Analysis of 3D Corpus Callosum Images in the Brains of Autistic Individuals

Analysis of 3D Corpus Callosum Images in the Brains of Autistic Individuals

Ahmed Elnakib (University of Louisville, USA & Masnoura University, Egypt), Manuel F. Casanova (University of Louisville, USA), Ahmed Soliman (University of Louisville, USA), Georgy Gimel'farb (The University of Auckland, New Zealand) and Ayman El-Baz (University of Louisville, USA)
DOI: 10.4018/978-1-5225-0034-6.ch067
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Autism spectrum disorder (ASD) is a complex neurodevelopmental disorder that is characterized by abnormalities in behavior and higher cognitive functions. The corpus callosum (CC) is the largest fiber bundle that connects the left and the right cerebral hemispheres of the human brain. Several studies have revealed an abnormal anatomy of the CC in the brains of autistic individuals that associates this neurodevelopmental condition with impaired communication between the hemispheres. In this chapter, we develop a framework to analyze the CC of autistic individuals in order to provide a diagnostic tool for autism. The key advantage of this approach is the development of a cylindrical mapping that offers simplified coordinates for comparing the brains of autistic individuals and neurotypicals. Experimental results showed significant differences (at the 95% confidence level) between 17 normal and 17 autistic subjects in four anatomical divisions, i.e. splenium, rostrum, genu, and body of their CCs. Moreover, the initial centerline-based shape analysis of the CC documented a promising supplement to the current techniques for diagnosing autism.
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Developmental brain disorders are among the most interesting and challenging research areas in modern neuroscience. In 2006-2008, about 1 in 6 children in the U.S. had a developmental disability (Boyle, 2011). Autistic Spectrum Disorder (ASD), or autism, is an extremely complicated example of such a disorder that affects the US population and is reported in all racial, ethnic, and socioeconomic groups. According to the Centers for Disease Control and Prevention (CDC), about 1 in 88 American children fall somewhere in the autistic spectrum. ASD is characterized by qualitative abnormalities in behavior and higher cognitive functions (Brambilla, 2003). It typically appears during the first three years of life and impacts development of social interaction and communication skills. Each individual is affected differently at varying degrees, from milder forms in which intellectual ability is high but social interaction is low, to the most severe cases typified by unusual, self-injurious, and aggressive behaviors. The latter may persist throughout life and inflict a heavy burden on those who interact with autistic persons. Cognitive impairments may also last over time and often result in mental retardation in the majority of autistic individuals (Minshew, 1988).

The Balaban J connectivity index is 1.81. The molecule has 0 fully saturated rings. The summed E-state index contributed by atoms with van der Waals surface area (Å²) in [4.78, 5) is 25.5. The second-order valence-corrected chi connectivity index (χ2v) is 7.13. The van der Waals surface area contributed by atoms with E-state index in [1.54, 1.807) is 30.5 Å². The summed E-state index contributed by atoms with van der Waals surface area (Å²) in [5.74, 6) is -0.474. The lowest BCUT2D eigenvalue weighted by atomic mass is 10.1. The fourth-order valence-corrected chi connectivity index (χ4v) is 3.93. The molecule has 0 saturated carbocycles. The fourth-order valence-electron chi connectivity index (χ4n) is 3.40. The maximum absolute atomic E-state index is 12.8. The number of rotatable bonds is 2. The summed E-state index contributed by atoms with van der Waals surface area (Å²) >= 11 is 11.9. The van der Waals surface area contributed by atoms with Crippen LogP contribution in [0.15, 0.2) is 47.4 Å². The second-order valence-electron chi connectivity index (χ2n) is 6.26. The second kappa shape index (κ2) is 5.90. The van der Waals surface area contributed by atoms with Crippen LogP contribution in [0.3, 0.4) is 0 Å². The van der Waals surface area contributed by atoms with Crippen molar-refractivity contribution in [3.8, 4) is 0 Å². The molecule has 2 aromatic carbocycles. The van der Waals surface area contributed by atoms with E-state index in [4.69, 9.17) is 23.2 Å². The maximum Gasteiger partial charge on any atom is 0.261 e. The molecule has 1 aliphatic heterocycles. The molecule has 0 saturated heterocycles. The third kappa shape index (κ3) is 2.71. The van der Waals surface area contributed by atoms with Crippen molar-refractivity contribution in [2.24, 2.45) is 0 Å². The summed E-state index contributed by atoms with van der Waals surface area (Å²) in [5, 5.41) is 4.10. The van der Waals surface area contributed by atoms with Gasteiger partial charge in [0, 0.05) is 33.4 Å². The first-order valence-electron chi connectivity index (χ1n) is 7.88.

Although the cause of autism is still largely not clear, researchers have suggested that genetic, developmental, and environmental factors may be the cause or the predisposing effects towards developing autism (Stevens, 2000). No current cure is specifically designed for autism. However, educational, behavioral, or skill-oriented therapies were designed to remedy specific symptoms in each individual. Such therapies can result in substantial improvement, particularly when started at a young age.

The importance of accurate diagnostics of autism cannot be overstated. Research studies have revealed an abnormal anatomy of the Corpus Callosum (CC) brain structure in autistic brain (Egaas, 1995; Piven, 1997; Manes, 1999; Hardan, 2000; Chung, 2004; He, 2007; He, 2008; Vidal, 2006). In this chapter, our goal is to analyze the CC brain structure in order to provide an accurate diagnosis tools for autism. Unlike the 2D CC analysis methods, we compare directly the 3D surfaces of the CC for normal and autistic subjects. To the best of our knowledge, all the previous works (as will be demonstrated in the background section) have focused on analyzing either the 2D cross section of the midsagittal of the CC or the midsagittal slice along with four adjacent slices on both sides. However, these techniques can’t account for the whole anatomic variability of the CC of autistic subjects. To ensure a complete 3D analysis, the whole CC surface (traced from all the slices in which the CC appears) is mapped onto a cylinder in such a way as to compare more accurately various autistic and normal CCs (Elnakib, 2010a, Elnakib, 2011; El-Baz, 2011; Casanova, 2011; Elnakib, 2012a). Our cylindrical mapping was engendered by the idea of functional conformal mapping (Schinzinger, 2003). Similar to the conformal mapping, it is a bijective (one-to-one) transformation and preserves angular relationships between the points. For these reasons, the conformal mapping was recently considered an efficient technique for surface matching (Wang, 2007) and visualization of various anatomic structures (Hong, 2006). In addition, in this chapter the CC centerline length is estimated and used as a discriminatory feature between autistic and normal subjects. Moreover, the initial classification results based on the estimated centerline length suggest that the proposed centerline-based shape analysis of the CC is a promising supplement to the current techniques for diagnosing autism.

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